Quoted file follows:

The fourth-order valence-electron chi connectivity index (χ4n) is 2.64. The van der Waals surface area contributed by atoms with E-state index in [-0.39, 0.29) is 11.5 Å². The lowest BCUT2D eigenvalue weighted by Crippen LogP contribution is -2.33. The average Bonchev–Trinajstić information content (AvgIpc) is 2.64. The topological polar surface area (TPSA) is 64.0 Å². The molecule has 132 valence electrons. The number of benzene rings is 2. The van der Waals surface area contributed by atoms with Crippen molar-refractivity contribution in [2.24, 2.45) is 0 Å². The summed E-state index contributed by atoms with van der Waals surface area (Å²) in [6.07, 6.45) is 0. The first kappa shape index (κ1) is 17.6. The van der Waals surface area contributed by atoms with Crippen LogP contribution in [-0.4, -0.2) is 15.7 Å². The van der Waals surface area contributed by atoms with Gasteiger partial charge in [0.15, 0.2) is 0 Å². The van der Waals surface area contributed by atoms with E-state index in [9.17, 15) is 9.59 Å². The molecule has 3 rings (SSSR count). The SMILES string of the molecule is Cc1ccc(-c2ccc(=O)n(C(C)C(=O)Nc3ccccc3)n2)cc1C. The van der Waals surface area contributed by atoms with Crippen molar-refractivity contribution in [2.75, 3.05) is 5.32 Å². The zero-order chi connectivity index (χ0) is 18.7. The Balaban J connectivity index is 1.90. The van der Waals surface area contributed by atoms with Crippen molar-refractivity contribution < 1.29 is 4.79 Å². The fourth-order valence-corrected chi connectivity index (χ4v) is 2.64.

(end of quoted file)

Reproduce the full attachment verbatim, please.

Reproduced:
The fourth-order valence-electron chi connectivity index (χ4n) is 2.64. The van der Waals surface area contributed by atoms with E-state index in [-0.39, 0.29) is 11.5 Å². The lowest BCUT2D eigenvalue weighted by Crippen LogP contribution is -2.33. The average Bonchev–Trinajstić information content (AvgIpc) is 2.64. The topological polar surface area (TPSA) is 64.0 Å². The molecule has 132 valence electrons. The number of benzene rings is 2. The van der Waals surface area contributed by atoms with Crippen molar-refractivity contribution in [2.24, 2.45) is 0 Å². The summed E-state index contributed by atoms with van der Waals surface area (Å²) in [6.07, 6.45) is 0. The first kappa shape index (κ1) is 17.6. The van der Waals surface area contributed by atoms with Crippen LogP contribution in [-0.4, -0.2) is 15.7 Å². The van der Waals surface area contributed by atoms with Gasteiger partial charge in [0.15, 0.2) is 0 Å². The van der Waals surface area contributed by atoms with E-state index in [9.17, 15) is 9.59 Å². The molecule has 3 rings (SSSR count). The SMILES string of the molecule is Cc1ccc(-c2ccc(=O)n(C(C)C(=O)Nc3ccccc3)n2)cc1C. The van der Waals surface area contributed by atoms with Crippen molar-refractivity contribution in [2.75, 3.05) is 5.32 Å². The zero-order chi connectivity index (χ0) is 18.7. The Balaban J connectivity index is 1.90. The van der Waals surface area contributed by atoms with Crippen molar-refractivity contribution < 1.29 is 4.79 Å². The fourth-order valence-corrected chi connectivity index (χ4v) is 2.64.